Monday, 28 October 2013

Servant Girl Kills Her Newborn Child

A servant girl in Everton killed her baby in 1876 but despite the evidence against her was spared a conviction for murder by a sympathetic jury.

22 year old Elizabeth Plant was working for draper Robert Skinner in Pembroke Place, and allowed to keep her position despite her pregnancy. On 6th January 1876 gave birth to a baby girl then cut its throat with scissors before placing the body in a box.

Plant then went to Salisbury Street to the home of Mrs McMillan,a tailor's wife, saying she had been sent there by Mrs Skinner to stay for a few days prior to confinement at the workhouse . There she asked another lodger to wash a blood stained sheet and scissors and two days later when confronted about the whereabouts of her baby calmly said that she had killed it and left it in the box at Pembroke Place.

Mr Skinner opened the box and found the body under some dresses and a doctor who was called confirmed that the baby had been born alive and had the throat cut. Plant was removed by police to the workhouse hospital and after an inquest returned a verdict of wilful murder against her on 11th January she was committed to trial at the next assizes.

On 29th March Plant stood trial with the prosecution case being straight forward given her admissions and findings of the post mortem. Her defence barrister explained that it was possible the baby had died during childbirth or she had panicked and killed it during some temporary mental derangement. The jury accepted this and, seeing a pitiful young woman of previous good character in the dock, found her guilty of manslaughter.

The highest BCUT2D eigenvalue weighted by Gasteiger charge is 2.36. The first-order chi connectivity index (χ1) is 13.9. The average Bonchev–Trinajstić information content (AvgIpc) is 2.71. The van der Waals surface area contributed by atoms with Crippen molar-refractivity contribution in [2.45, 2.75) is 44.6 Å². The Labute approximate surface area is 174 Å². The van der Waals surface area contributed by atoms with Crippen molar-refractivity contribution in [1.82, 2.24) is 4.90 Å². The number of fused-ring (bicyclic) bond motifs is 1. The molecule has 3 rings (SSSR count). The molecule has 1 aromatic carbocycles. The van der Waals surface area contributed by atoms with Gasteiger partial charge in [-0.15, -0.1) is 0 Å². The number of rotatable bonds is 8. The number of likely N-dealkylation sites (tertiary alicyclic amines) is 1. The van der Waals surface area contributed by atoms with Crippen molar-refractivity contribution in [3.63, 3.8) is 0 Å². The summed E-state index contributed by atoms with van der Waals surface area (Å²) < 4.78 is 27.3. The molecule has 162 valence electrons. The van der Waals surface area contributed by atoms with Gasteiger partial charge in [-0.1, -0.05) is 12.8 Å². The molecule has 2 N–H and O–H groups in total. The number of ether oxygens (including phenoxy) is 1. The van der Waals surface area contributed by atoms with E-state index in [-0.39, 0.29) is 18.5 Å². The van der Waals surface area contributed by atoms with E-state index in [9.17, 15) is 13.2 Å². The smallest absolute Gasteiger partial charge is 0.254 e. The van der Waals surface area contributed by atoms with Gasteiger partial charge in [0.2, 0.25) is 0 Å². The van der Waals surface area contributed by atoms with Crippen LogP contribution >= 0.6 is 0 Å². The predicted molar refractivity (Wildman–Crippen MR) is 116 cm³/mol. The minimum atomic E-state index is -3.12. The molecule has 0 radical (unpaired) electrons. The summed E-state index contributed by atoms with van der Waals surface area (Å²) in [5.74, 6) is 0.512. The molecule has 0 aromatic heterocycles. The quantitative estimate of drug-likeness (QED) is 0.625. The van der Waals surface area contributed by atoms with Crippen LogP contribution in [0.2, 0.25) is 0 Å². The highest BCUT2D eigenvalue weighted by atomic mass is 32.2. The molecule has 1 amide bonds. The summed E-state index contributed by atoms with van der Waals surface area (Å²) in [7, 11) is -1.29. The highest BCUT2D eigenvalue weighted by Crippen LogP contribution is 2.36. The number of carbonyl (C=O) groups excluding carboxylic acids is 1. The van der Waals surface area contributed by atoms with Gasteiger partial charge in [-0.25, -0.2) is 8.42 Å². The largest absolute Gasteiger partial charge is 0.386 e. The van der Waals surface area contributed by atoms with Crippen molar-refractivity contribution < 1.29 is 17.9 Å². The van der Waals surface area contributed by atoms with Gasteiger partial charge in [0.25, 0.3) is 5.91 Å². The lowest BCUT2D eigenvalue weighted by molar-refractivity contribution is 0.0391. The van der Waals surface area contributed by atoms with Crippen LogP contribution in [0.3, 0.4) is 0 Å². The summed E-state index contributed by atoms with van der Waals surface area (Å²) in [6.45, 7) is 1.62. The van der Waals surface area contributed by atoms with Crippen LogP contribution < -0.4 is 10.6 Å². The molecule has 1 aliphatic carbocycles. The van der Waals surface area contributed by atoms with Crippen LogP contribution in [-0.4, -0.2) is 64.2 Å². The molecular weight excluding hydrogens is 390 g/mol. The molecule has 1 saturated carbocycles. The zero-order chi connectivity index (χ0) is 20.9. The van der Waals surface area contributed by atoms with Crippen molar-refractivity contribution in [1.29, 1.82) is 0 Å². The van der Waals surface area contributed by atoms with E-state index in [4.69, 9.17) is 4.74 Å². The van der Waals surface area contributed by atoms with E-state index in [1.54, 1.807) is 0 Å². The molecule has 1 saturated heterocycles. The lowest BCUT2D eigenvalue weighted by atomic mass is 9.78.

Judge Brett told Plant that he 'feared much that is was more than mere manslaughter' but she could not be looked upon 'without pity'. He sentenced her to ten years imprisonment and Plant, who had acted eccentrically during the trial shouting and crying bitterly, fainted before being carried out of the dock.

Wednesday, 16 October 2013

Unsolved Murder of a Baby

In 1883 a young baby was found murdered in the lake at Stanley Park and his identity was never established.

On Friday 20th April 1883 at midday a gardener called Charles Moss noticed the body of baby floating in a secluded part of the lake. He pulled it out and called for a policeman, who arranged for the baby, a boy, to be removed to the mortuary at the Walton workhouse.

An examination by doctors at the workhouse established the baby was about three months old and that a shirt had been tied tightly around the neck. The following Monday an inquest was held at the workhouse, where Mr Moss told the Coroner that the area of the lake where he found the body was secluded by trees and nobody on the footpath could have seen it floating there.

Dr Anderson, who had conducted the post mortem concluded that the baby had been well nourished and looked after, but had undoubtedly been murdered, most likely by strangling and suffocation. He also suggested the baby could still have been alive when placed in the water and ultimately died of drowning.